Watercolor Printmaking: Japanese Woodblock

With the end result resembling a refined watercolor painting on paper, this workshop will offer participants a rare insight into the ancient Japanese printmaking process known as moku hanga, as taught by an award-winning artist in the field. This workshop will be offered twice: dates in May or July. Please see dates below for the timeframe that works best for you.

Friday, November 7, 2014 to Sunday, November 9, 2014

Registration Fee: $275 / Materials Fee: $25

With the end result resembling a refined watercolor painting on paper, this 3-day workshop will offer participants a rare insight into the ancient Japanese printmaking process known as moku hanga, as taught by Linda Beeman, an award-winning artist in the field. Moku, meaning wood, and hanga, meaning print, is a traditional method which uses watercolor pigment, wood block, Japanese carving tools, rice paste and Japanese paper to create beautifully cultivated prints. The process is versatile and non-toxic and can be done entirely by hand without a printing press. Participants will learn how to transfer an image of their choosing onto a small wood block, how to carve their image out of the block using traditional Japanese tools, how to print a multi-color woodcut on Japanese paper using a tool called a baren, and how to apply the kento registration system. Information about the culture of Japan will also be shared as a part of the process. Beginners as well as students with some experience will benefit from this workshop. All supplies and media will be provided by the instructor as a part of the workshop materials fee.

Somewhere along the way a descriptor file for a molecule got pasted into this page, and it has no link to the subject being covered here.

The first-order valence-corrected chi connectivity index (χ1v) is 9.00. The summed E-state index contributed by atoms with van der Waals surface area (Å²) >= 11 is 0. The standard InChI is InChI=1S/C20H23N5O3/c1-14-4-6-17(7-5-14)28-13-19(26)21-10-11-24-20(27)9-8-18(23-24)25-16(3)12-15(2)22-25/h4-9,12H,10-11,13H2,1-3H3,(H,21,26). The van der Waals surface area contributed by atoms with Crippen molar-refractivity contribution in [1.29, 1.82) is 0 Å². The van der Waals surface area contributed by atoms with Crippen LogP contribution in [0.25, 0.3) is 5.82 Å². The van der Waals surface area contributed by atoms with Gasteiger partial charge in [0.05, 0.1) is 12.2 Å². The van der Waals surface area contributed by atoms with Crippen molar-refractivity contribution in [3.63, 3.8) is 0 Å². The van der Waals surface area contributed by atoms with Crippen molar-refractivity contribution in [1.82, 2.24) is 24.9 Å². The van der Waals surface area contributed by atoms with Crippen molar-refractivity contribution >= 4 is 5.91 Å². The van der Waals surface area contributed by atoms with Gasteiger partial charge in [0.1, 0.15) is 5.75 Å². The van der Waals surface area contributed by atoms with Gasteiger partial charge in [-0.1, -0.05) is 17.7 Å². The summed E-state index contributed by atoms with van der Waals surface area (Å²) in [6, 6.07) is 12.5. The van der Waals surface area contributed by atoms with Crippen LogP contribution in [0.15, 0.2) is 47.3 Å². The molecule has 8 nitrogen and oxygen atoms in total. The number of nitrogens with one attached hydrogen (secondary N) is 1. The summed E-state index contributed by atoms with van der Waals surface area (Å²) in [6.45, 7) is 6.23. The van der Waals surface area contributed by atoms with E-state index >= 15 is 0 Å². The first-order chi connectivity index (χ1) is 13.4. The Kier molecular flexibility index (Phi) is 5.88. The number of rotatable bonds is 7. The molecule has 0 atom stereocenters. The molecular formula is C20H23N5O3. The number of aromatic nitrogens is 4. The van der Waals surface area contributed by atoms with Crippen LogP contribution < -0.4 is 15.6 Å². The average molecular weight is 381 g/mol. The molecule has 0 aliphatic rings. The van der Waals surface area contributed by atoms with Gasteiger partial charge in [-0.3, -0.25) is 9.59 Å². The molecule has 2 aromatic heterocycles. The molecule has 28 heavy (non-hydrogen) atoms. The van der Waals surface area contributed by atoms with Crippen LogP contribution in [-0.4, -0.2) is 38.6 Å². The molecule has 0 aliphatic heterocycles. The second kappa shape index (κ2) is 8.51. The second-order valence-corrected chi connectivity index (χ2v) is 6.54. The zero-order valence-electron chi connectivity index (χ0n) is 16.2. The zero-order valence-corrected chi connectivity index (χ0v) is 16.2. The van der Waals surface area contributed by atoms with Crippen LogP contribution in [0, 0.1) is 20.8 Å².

Instructors

Linda Beeman

Instructor of Visual Arts, Interlochen College of Creative Arts

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